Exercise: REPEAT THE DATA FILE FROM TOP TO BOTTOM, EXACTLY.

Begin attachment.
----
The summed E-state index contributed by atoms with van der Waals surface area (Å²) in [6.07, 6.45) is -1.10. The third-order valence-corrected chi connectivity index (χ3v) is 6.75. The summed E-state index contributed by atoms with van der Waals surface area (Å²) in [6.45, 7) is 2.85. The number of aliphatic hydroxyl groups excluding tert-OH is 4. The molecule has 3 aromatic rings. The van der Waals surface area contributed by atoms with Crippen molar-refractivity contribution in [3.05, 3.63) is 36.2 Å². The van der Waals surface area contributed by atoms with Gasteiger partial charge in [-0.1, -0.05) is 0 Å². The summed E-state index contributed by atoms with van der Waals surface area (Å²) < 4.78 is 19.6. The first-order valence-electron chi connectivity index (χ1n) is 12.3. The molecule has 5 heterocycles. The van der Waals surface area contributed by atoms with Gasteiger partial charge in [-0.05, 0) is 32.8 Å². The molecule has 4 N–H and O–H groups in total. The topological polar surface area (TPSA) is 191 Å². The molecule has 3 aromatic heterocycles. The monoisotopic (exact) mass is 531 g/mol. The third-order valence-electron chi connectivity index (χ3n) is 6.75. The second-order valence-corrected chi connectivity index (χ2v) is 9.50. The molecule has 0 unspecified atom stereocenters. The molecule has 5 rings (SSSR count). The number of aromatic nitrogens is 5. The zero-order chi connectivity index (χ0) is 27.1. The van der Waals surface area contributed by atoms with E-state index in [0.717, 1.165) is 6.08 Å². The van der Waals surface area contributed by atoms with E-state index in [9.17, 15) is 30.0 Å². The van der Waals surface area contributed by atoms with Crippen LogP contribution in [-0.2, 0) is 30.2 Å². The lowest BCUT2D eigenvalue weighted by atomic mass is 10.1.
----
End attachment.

The summed E-state index contributed by atoms with van der Waals surface area (Å²) in [6.07, 6.45) is -1.10. The third-order valence-corrected chi connectivity index (χ3v) is 6.75. The summed E-state index contributed by atoms with van der Waals surface area (Å²) in [6.45, 7) is 2.85. The number of aliphatic hydroxyl groups excluding tert-OH is 4. The molecule has 3 aromatic rings. The van der Waals surface area contributed by atoms with Crippen molar-refractivity contribution in [3.05, 3.63) is 36.2 Å². The van der Waals surface area contributed by atoms with Gasteiger partial charge in [-0.1, -0.05) is 0 Å². The summed E-state index contributed by atoms with van der Waals surface area (Å²) < 4.78 is 19.6. The first-order valence-electron chi connectivity index (χ1n) is 12.3. The molecule has 5 heterocycles. The van der Waals surface area contributed by atoms with Gasteiger partial charge in [-0.05, 0) is 32.8 Å². The molecule has 4 N–H and O–H groups in total. The topological polar surface area (TPSA) is 191 Å². The molecule has 3 aromatic heterocycles. The monoisotopic (exact) mass is 531 g/mol. The third-order valence-electron chi connectivity index (χ3n) is 6.75. The second-order valence-corrected chi connectivity index (χ2v) is 9.50. The molecule has 0 unspecified atom stereocenters. The molecule has 5 rings (SSSR count). The number of aromatic nitrogens is 5. The zero-order chi connectivity index (χ0) is 27.1. The van der Waals surface area contributed by atoms with E-state index in [0.717, 1.165) is 6.08 Å². The van der Waals surface area contributed by atoms with E-state index in [9.17, 15) is 30.0 Å². The van der Waals surface area contributed by atoms with Crippen LogP contribution in [-0.2, 0) is 30.2 Å². The lowest BCUT2D eigenvalue weighted by atomic mass is 10.1.